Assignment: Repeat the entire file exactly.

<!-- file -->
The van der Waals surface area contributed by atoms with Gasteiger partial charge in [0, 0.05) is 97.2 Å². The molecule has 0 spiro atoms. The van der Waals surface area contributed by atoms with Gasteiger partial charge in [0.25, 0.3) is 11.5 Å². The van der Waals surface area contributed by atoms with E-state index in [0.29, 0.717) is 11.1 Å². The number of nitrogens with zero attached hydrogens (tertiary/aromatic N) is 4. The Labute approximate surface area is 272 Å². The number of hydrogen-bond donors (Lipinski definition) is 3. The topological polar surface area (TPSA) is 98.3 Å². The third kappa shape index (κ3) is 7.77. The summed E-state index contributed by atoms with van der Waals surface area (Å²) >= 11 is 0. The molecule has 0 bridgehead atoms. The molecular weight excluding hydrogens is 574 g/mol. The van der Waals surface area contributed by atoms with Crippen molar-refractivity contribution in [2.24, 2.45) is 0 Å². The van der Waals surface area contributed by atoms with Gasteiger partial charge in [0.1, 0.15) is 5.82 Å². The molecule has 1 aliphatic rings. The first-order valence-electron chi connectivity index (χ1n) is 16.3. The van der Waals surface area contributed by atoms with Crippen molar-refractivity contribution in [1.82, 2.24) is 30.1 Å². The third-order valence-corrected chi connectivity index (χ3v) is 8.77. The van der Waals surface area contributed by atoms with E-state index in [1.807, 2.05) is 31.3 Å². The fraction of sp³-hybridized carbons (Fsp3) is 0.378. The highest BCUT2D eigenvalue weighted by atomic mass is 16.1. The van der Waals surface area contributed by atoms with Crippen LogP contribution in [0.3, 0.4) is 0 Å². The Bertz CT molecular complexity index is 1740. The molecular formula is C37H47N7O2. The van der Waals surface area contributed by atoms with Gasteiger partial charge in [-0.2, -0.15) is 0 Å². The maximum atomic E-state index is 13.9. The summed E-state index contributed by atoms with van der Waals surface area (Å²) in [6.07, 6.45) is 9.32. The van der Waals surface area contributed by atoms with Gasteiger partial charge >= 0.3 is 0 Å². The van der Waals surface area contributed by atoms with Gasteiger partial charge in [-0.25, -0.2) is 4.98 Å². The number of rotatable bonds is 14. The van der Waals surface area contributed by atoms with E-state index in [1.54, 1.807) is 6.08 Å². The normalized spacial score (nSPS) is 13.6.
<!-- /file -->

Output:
The van der Waals surface area contributed by atoms with Gasteiger partial charge in [0, 0.05) is 97.2 Å². The molecule has 0 spiro atoms. The van der Waals surface area contributed by atoms with Gasteiger partial charge in [0.25, 0.3) is 11.5 Å². The van der Waals surface area contributed by atoms with E-state index in [0.29, 0.717) is 11.1 Å². The number of nitrogens with zero attached hydrogens (tertiary/aromatic N) is 4. The Labute approximate surface area is 272 Å². The number of hydrogen-bond donors (Lipinski definition) is 3. The topological polar surface area (TPSA) is 98.3 Å². The third kappa shape index (κ3) is 7.77. The summed E-state index contributed by atoms with van der Waals surface area (Å²) >= 11 is 0. The molecule has 0 bridgehead atoms. The molecular weight excluding hydrogens is 574 g/mol. The van der Waals surface area contributed by atoms with Crippen molar-refractivity contribution in [2.24, 2.45) is 0 Å². The van der Waals surface area contributed by atoms with Gasteiger partial charge in [0.1, 0.15) is 5.82 Å². The molecule has 1 aliphatic rings. The first-order valence-electron chi connectivity index (χ1n) is 16.3. The van der Waals surface area contributed by atoms with Crippen molar-refractivity contribution in [1.82, 2.24) is 30.1 Å². The third-order valence-corrected chi connectivity index (χ3v) is 8.77. The van der Waals surface area contributed by atoms with E-state index in [1.807, 2.05) is 31.3 Å². The fraction of sp³-hybridized carbons (Fsp3) is 0.378. The highest BCUT2D eigenvalue weighted by atomic mass is 16.1. The van der Waals surface area contributed by atoms with Crippen LogP contribution in [0.3, 0.4) is 0 Å². The Bertz CT molecular complexity index is 1740. The molecular formula is C37H47N7O2. The van der Waals surface area contributed by atoms with Gasteiger partial charge in [-0.2, -0.15) is 0 Å². The maximum atomic E-state index is 13.9. The summed E-state index contributed by atoms with van der Waals surface area (Å²) in [6.07, 6.45) is 9.32. The van der Waals surface area contributed by atoms with Gasteiger partial charge >= 0.3 is 0 Å². The van der Waals surface area contributed by atoms with Gasteiger partial charge in [-0.25, -0.2) is 4.98 Å². The number of rotatable bonds is 14. The van der Waals surface area contributed by atoms with E-state index in [1.54, 1.807) is 6.08 Å². The normalized spacial score (nSPS) is 13.6.